Why is kernel upgraded to a newer version despite the old ones still being supported for years?
Upgrading v19.07 to v21.02 made my router reboot frequently and drop packets, i haven't done any triage, but kernel is most likely to blame?
Not a ram/rom issue as even with custom image that takes 1.4mb rom and 10mb ram (
Kernel 4.4 way back from v17.01 is still supported.
Kernel 5.4 supported until the end of 2025 but is already being replaced.
Stability - out of hundreds of supported devices some could become unstable after a kernel upgrade and QA is costly, not even OEM does that, latest image from my router OEM from the end of 2019 ships kernel 2.6, seems patching vulnerabilities is cheaper than migrating a device to a whole new kernel
Resources - if there are still years of support from given kernel release, why spend resources on porting a new version instead of working on more user-facing features? i get kernel might enable newer hardware to work or even fix some bugs, but the reverse is also true and requires a lot of QA to be confident its good.
What's the reasoning behind those short cycles? Thank you.
It's a volunteer project and most want to stay on top with upstream rather than backporting various things that add "unnecessary" workload. Feel free to fork and maintain a legacy version
This is a known global problem that has been risen many times on government level that these oem firmwares are the part of the growing DDoS problem.
I would say the manufacturers don't give a s…it about cyber security, they do only save money by reusing old crap over and over again, don’t expect any security holes fixed in these firmwares.
rather than backporting
maintain a legacy version
Upstream supported kernels are not legacy and receive security updates.
Volunteer project and being free to choose what to work on is implied, not being questioned, I ask for the reasoning behind certain actions.
We can always do better and discussion is a part of that.
Feel free to fork
It makes more sense to make fork to run a newer kernel as opposed to an older one unless arguments are provided.
Big if true, I thought that if they push an image, they have patched known vulnerabilities at the time of release.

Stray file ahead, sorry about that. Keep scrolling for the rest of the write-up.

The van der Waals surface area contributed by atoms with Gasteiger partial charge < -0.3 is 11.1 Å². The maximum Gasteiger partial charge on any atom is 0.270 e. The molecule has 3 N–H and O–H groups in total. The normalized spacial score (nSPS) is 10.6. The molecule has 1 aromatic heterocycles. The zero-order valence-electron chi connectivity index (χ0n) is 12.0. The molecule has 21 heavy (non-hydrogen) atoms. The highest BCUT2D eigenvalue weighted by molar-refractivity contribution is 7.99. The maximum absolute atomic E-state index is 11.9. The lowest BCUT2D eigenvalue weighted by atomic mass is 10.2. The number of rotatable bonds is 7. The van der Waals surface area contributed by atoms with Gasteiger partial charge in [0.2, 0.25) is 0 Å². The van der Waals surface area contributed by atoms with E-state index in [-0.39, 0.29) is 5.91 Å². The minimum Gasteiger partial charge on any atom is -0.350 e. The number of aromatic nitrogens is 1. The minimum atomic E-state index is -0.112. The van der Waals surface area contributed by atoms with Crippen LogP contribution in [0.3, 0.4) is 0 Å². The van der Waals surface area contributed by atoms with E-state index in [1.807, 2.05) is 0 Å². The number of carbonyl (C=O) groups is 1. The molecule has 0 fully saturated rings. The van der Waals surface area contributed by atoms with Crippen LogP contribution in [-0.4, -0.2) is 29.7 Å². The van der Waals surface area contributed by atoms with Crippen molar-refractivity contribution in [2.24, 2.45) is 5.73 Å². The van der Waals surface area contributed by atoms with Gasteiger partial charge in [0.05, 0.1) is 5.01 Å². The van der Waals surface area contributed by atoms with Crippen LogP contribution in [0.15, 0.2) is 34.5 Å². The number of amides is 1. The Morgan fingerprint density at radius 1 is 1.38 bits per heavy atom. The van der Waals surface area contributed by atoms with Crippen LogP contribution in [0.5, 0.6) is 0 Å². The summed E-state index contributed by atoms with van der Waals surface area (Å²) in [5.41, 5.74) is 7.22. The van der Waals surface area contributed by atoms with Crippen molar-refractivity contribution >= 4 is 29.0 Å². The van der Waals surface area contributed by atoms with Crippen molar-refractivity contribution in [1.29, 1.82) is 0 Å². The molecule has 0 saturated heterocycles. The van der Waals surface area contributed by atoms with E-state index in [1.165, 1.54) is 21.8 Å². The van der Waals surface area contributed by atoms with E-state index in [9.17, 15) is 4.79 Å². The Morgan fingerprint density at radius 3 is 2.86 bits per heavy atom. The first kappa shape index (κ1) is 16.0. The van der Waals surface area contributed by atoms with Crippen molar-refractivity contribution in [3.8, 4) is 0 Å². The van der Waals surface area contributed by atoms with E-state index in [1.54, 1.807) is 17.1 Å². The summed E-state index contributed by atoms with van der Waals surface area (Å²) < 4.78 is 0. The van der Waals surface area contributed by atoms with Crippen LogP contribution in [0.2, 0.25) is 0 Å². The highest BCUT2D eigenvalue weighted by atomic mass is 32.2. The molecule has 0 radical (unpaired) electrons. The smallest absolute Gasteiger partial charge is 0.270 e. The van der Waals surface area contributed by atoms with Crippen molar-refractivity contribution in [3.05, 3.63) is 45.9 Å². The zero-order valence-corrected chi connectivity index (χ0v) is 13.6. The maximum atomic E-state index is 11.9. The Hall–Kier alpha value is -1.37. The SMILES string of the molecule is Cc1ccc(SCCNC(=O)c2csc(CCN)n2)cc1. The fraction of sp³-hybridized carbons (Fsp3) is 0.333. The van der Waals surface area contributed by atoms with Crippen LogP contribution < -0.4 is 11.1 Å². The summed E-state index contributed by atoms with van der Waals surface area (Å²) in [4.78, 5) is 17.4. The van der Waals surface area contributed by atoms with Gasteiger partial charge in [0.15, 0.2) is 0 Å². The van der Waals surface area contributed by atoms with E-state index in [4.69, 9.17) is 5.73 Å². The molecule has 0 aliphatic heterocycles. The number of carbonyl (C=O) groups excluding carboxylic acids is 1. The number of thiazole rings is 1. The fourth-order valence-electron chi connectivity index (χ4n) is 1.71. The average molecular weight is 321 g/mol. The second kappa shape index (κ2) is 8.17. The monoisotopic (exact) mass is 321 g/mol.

Edit: that example was an extereme, kernels 4.4, 4.10, 4.14 etc. are still supported upstream.
Why would they do that?
It is to expensive to have engineers sitting around doing this on home routers in a world where the only thing that counts is mass production at minimum cost and mass sale at maximum price and that result in biggest profit.
Actually no, it is pretty common.
the only thing that counts is mass production at minimum cost and mass sale at maximum price and that result in biggest profit.
You've brought a great point - the role of OpenWRT (even if coincidental) is to provide competition and increase customer level of knowledge of what matters, because those OEM's don't do things because they are evil, just because they optimize for maximum output of what the consumer demands or accepts. So if openwrt userbase is bigger, easier to get into and so on, then consumers won't buy into lackluster solutions.
It was not an extreme that the action is not common, but that the kernels i talk about are still supported.
4.4 has only about 2,5months left.
From 19.07 to 21.02 we didn’t have any release. It was supposed to be a release in 2020 but it didn’t happened.
So a kernel we have active need to be alive for up to 4years if we include master dev, branch and the parallel running of next branch until EOL.
You are missing the point again, those are just examples. It could be 4.4 -> 5.10 or whatever, just decrease the number of bumps of major kernel versions as it serves no purpose (no arguments so far).
The reason for this as you ask in the first post is that 5.4 is to buggy but it was implemented in master right after 19.07 (to implement DSA as far as I know) was released and 21.02 had to try its wings sooner or later.
But 5.10 is only in master for now so you shouldn’t need to think about this at this point?
But it is hard to implement 5.10 at 2019 when it isn’t invented until december 2020.
4.4 in v17.01 -> 4.9 in v18.06 -> 4.14 in v19.07 -> 5.4 in v21.02
which could be say
4.4 -> 4.4 -> 4.4 -> 5.4
with more confidence that everything works for most and more free time to improve other aspects